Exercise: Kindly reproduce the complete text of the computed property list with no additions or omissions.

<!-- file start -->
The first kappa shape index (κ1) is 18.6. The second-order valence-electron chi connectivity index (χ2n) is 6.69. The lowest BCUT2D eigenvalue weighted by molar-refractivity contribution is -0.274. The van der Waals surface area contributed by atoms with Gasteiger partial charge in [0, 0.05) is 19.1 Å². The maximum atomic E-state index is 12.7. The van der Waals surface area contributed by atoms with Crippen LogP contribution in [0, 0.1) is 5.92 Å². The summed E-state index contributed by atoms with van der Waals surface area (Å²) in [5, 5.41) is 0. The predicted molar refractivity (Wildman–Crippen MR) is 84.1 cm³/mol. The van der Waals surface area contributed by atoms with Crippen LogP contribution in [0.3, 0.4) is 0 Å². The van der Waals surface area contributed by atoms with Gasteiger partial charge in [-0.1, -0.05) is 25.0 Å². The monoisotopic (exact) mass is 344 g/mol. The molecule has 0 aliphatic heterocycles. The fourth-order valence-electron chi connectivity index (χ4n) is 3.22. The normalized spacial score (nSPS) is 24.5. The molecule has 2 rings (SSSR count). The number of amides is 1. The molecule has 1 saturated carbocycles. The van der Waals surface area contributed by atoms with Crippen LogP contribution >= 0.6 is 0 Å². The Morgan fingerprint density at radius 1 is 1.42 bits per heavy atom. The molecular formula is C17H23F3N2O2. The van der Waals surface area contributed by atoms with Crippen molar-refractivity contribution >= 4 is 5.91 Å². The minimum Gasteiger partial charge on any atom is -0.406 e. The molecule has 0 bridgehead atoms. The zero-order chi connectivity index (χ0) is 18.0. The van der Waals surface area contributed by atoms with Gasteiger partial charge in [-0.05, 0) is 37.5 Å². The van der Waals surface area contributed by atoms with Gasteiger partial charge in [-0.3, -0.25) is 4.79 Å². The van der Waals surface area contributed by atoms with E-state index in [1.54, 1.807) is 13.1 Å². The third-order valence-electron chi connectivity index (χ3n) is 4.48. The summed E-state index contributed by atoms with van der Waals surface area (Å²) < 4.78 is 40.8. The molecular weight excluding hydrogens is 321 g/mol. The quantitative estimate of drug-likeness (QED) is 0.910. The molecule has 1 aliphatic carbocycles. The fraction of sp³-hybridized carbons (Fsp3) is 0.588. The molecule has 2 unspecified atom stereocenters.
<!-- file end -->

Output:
The first kappa shape index (κ1) is 18.6. The second-order valence-electron chi connectivity index (χ2n) is 6.69. The lowest BCUT2D eigenvalue weighted by molar-refractivity contribution is -0.274. The van der Waals surface area contributed by atoms with Gasteiger partial charge in [0, 0.05) is 19.1 Å². The maximum atomic E-state index is 12.7. The van der Waals surface area contributed by atoms with Crippen LogP contribution in [0, 0.1) is 5.92 Å². The summed E-state index contributed by atoms with van der Waals surface area (Å²) in [5, 5.41) is 0. The predicted molar refractivity (Wildman–Crippen MR) is 84.1 cm³/mol. The van der Waals surface area contributed by atoms with Crippen LogP contribution in [0.3, 0.4) is 0 Å². The van der Waals surface area contributed by atoms with Gasteiger partial charge in [-0.1, -0.05) is 25.0 Å². The monoisotopic (exact) mass is 344 g/mol. The molecule has 0 aliphatic heterocycles. The fourth-order valence-electron chi connectivity index (χ4n) is 3.22. The normalized spacial score (nSPS) is 24.5. The molecule has 2 rings (SSSR count). The number of amides is 1. The molecule has 1 saturated carbocycles. The van der Waals surface area contributed by atoms with Crippen LogP contribution >= 0.6 is 0 Å². The Morgan fingerprint density at radius 1 is 1.42 bits per heavy atom. The molecular formula is C17H23F3N2O2. The van der Waals surface area contributed by atoms with Crippen molar-refractivity contribution >= 4 is 5.91 Å². The minimum Gasteiger partial charge on any atom is -0.406 e. The molecule has 0 bridgehead atoms. The zero-order chi connectivity index (χ0) is 18.0. The van der Waals surface area contributed by atoms with Gasteiger partial charge in [-0.05, 0) is 37.5 Å². The van der Waals surface area contributed by atoms with Gasteiger partial charge in [-0.3, -0.25) is 4.79 Å². The van der Waals surface area contributed by atoms with E-state index in [1.54, 1.807) is 13.1 Å². The third-order valence-electron chi connectivity index (χ3n) is 4.48. The summed E-state index contributed by atoms with van der Waals surface area (Å²) < 4.78 is 40.8. The molecular weight excluding hydrogens is 321 g/mol. The quantitative estimate of drug-likeness (QED) is 0.910. The molecule has 1 aliphatic carbocycles. The fraction of sp³-hybridized carbons (Fsp3) is 0.588. The molecule has 2 unspecified atom stereocenters.